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Badminton, making a comeback, draws enthusiasts to Harbour Pointe Badminton Club

Apr 26, 2017
Badminton has been steadily growing in popularity, with athletes finding it a challenging sport, fitness buffs enjoying its all-around workout, and enthusiasts from all walks of life – no matter their age or skill level – agreeing badminton is just plain fun. Stop by the Harbour Pointe Badminton Club in Mukilteo virtually any weeknight or weekend, and you'll witness plenty of action with players from 5 to 85.

For many, the game of badminton conjures up memories of 4th of July picnics and Sunday church potlucks, a leisurely sport that people of all ages and abilities could play.

So it was a wakeup call in 1992 when badminton debuted in competition at the Summer Olympics in Barcelona, and viewers witnessed the breakneck speed of the game and the stunning skill of the players as they battled in jaw-dropping rallies that elicited gasps and cheers alike.

Both perspectives remain true today. The game itself has been steadily growing in popularity, with athletes finding it a challenging sport, fitness buffs enjoying its all-around workout, and enthusiasts from all walks of life – no matter their age or skill level – agreeing badminton is just plain fun.

Residents of south Snohomish County and north King County now have an opportunity to join the fun with the opening of a world-class facility here, the Harbour Pointe Badminton Club in Mukilteo.

The second of two clubs founded by the Bellevue Badminton Club, LLC  (the first having opened in Bellevue), the new facility boasts 12 courts, a pro shop, locker rooms, TV and lounge, and offers professional coaching, junior and adult lessons, dynamic ladders and league play.

Headed by company president Geoff Stensland, the Harbour Pointe Badminton Club is managed by his son, Curtis Stensland. Not surprisingly, both are enthusiastic advocates.

“We have built a world class facility in your neighborhood,” Curtis Stensland said. “It’s a highly intensive sport that requires eye-hand coordination, but that can be played by all ages.”

“It’s a sport you can play all your life,” Geoff Stensland said. “From age 5 on up. It’s a sport that’s both aerobic and anaerobic – the best type for fitness.”

The Harbour Pointe Badminton Club has members as young as 5 and as old as 80. Regulars include entire families, senior citizens playing with their grandchildren, co-workers getting together after work, and singles showing up and finding a game.

Similar to tennis, badminton has the advantage of being played on a smaller court, so people with limited mobility don’t have to travel far. In addition, you don’t waste time chasing after rolling balls; the shuttlecock – also called a shuttle or bird – stops dead in its track when it hits the floor.

Consequently, you get a lot more play in. But there’s plenty of time to socialize during play, too. It all fits neatly into the club’s focus on “family, fitness and fun.”

Geoff Stensland, who has been playing badminton for 50 years, won a junior national title in his youth. They have hired world-class coaches, too, including one from the 2008 Olympic team and another who was a national champion.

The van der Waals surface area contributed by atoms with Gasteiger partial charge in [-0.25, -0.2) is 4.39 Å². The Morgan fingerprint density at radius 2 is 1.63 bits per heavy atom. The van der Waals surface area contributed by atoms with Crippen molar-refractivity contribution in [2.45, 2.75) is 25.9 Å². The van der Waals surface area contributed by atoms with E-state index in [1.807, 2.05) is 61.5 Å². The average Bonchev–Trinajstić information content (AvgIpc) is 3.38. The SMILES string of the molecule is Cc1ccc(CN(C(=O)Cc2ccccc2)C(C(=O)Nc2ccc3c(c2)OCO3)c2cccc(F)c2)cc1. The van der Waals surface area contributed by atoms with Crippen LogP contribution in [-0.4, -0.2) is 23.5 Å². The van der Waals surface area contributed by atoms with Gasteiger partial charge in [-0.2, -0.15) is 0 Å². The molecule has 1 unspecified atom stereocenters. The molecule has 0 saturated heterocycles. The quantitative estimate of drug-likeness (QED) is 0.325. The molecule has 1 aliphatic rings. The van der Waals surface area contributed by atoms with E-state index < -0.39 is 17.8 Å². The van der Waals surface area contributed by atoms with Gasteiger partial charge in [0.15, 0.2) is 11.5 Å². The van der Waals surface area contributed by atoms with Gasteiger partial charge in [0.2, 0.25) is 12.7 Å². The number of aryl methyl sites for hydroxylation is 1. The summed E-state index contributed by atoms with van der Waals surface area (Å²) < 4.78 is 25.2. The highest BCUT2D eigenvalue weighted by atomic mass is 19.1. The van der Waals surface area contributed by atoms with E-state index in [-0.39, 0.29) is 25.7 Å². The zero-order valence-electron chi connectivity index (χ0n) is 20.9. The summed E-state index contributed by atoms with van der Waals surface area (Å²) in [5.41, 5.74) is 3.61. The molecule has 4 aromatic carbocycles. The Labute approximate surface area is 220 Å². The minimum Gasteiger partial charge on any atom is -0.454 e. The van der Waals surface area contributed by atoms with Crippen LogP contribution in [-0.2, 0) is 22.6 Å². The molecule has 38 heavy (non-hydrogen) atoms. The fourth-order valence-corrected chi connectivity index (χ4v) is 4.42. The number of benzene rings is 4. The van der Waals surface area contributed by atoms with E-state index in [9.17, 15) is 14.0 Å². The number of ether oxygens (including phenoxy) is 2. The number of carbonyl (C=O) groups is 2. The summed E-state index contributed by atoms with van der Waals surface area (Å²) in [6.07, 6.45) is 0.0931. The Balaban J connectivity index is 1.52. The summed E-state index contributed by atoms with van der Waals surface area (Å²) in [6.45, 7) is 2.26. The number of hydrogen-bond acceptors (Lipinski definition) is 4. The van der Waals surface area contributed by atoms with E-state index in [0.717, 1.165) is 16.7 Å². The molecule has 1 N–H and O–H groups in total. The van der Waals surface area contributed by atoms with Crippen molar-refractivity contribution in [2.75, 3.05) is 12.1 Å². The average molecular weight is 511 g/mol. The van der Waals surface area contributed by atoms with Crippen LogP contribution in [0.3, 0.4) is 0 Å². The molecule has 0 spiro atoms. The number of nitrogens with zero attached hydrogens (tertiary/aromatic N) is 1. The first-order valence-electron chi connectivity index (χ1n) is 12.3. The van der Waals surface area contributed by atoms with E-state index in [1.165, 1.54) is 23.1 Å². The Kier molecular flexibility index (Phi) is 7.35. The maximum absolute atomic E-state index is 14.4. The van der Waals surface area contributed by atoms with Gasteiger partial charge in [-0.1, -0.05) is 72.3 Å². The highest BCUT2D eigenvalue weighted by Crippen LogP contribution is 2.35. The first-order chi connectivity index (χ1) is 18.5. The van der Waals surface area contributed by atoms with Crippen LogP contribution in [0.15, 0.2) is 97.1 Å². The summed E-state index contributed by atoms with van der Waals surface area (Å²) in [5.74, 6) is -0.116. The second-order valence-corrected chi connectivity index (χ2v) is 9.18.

If you’re curious, you can drop by and rent everything you need. You’ll find a welcoming atmosphere, with members ready and willing to offer assistance and advice.

“Our members are welcoming and friendly,” Curtis Stensland said. “Everyone is eager to help.”

Should you decide to take the plunge, membership costs are low and, while lessons aren’t necessary, Curtis Stensland says most players discover the game is even more fun “if you learn how to do it right.”

Unlike other sports where size and speed sometimes win out, badminton is more flexible; you can develop a winning approach that works for your size and skill level.

“It’s highly customizable,” Curtis Stensland said. “You can win a game in many ways.”

And the workout can’t be beat by any health club routine.

“I wouldn’t go if I was just sitting on a stationary bike,” Geoff Stensland said. “You get bored to tears.”

He’s a walking testament to its benefits, too, with low blood pressure and a 42-beats-per-minute heart rate.

For young athletes interested in pursuing other sports as well, badminton is ideal for developing hand-eye coordination skills. And for players interested in mental challenges as well as a fun workout, badminton commands quick decision-making and chess-level strategy skills.

Because it’s a non-contact sport, parents don’t have to worry about concussions or other contact-related injuries.

Regular players are assigned to rotary ladders so they’re playing with others at similar skill levels. Serious players can enter tournaments; upcoming events include a Junior Invitational Team tournament April 14-17 and a Kin On Charity Tournament on June 10.

Want to see for yourself what’s possible? Take a few minutes to watch a video like this one: https://youtu.be/iF4WtG-34RE

Better yet, stop by Harbour Pointe Badminton Club. It’s at 3616 South Road, Building D, Mukilteo, WA 98275.

It’s open 5-10 p.m. weekdays, 10-10 Saturday and Sunday. For more information, call (425) 374-8094, email info@harbourpointebc.com or visit their website at http://harbourpointebc.com/.

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